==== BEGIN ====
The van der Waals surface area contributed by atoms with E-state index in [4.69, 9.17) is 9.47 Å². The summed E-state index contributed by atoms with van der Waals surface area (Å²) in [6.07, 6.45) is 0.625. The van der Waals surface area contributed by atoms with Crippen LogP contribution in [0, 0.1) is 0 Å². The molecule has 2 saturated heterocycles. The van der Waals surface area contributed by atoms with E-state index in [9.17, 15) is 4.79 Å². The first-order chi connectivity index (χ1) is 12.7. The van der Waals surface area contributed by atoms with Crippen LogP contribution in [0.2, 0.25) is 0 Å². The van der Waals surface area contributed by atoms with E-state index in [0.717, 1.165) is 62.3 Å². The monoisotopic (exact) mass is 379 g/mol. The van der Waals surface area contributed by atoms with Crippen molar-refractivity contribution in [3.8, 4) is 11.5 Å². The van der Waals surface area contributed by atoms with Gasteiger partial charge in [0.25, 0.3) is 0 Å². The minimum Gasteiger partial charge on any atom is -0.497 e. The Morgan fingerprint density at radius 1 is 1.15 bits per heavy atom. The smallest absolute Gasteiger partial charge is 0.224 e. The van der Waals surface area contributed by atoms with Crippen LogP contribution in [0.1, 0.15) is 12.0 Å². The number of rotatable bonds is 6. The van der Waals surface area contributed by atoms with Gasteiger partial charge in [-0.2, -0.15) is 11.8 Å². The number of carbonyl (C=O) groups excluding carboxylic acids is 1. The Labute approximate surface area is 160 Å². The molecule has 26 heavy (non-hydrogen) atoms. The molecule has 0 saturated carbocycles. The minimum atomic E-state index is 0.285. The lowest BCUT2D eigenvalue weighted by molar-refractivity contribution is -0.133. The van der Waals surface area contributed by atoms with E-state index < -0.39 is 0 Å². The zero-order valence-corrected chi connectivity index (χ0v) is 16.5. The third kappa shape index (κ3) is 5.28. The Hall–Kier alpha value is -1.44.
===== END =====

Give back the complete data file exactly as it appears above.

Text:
The van der Waals surface area contributed by atoms with E-state index in [4.69, 9.17) is 9.47 Å². The summed E-state index contributed by atoms with van der Waals surface area (Å²) in [6.07, 6.45) is 0.625. The van der Waals surface area contributed by atoms with Crippen LogP contribution in [0, 0.1) is 0 Å². The molecule has 2 saturated heterocycles. The van der Waals surface area contributed by atoms with E-state index in [9.17, 15) is 4.79 Å². The first-order chi connectivity index (χ1) is 12.7. The van der Waals surface area contributed by atoms with Crippen LogP contribution in [0.2, 0.25) is 0 Å². The van der Waals surface area contributed by atoms with E-state index in [0.717, 1.165) is 62.3 Å². The monoisotopic (exact) mass is 379 g/mol. The van der Waals surface area contributed by atoms with Crippen molar-refractivity contribution in [3.8, 4) is 11.5 Å². The van der Waals surface area contributed by atoms with Gasteiger partial charge in [0.25, 0.3) is 0 Å². The minimum Gasteiger partial charge on any atom is -0.497 e. The Morgan fingerprint density at radius 1 is 1.15 bits per heavy atom. The smallest absolute Gasteiger partial charge is 0.224 e. The van der Waals surface area contributed by atoms with Crippen LogP contribution in [0.1, 0.15) is 12.0 Å². The number of rotatable bonds is 6. The van der Waals surface area contributed by atoms with Gasteiger partial charge in [-0.2, -0.15) is 11.8 Å². The number of carbonyl (C=O) groups excluding carboxylic acids is 1. The Labute approximate surface area is 160 Å². The molecule has 26 heavy (non-hydrogen) atoms. The molecule has 0 saturated carbocycles. The minimum atomic E-state index is 0.285. The lowest BCUT2D eigenvalue weighted by molar-refractivity contribution is -0.133. The van der Waals surface area contributed by atoms with E-state index < -0.39 is 0 Å². The zero-order valence-corrected chi connectivity index (χ0v) is 16.5. The third kappa shape index (κ3) is 5.28. The Hall–Kier alpha value is -1.44.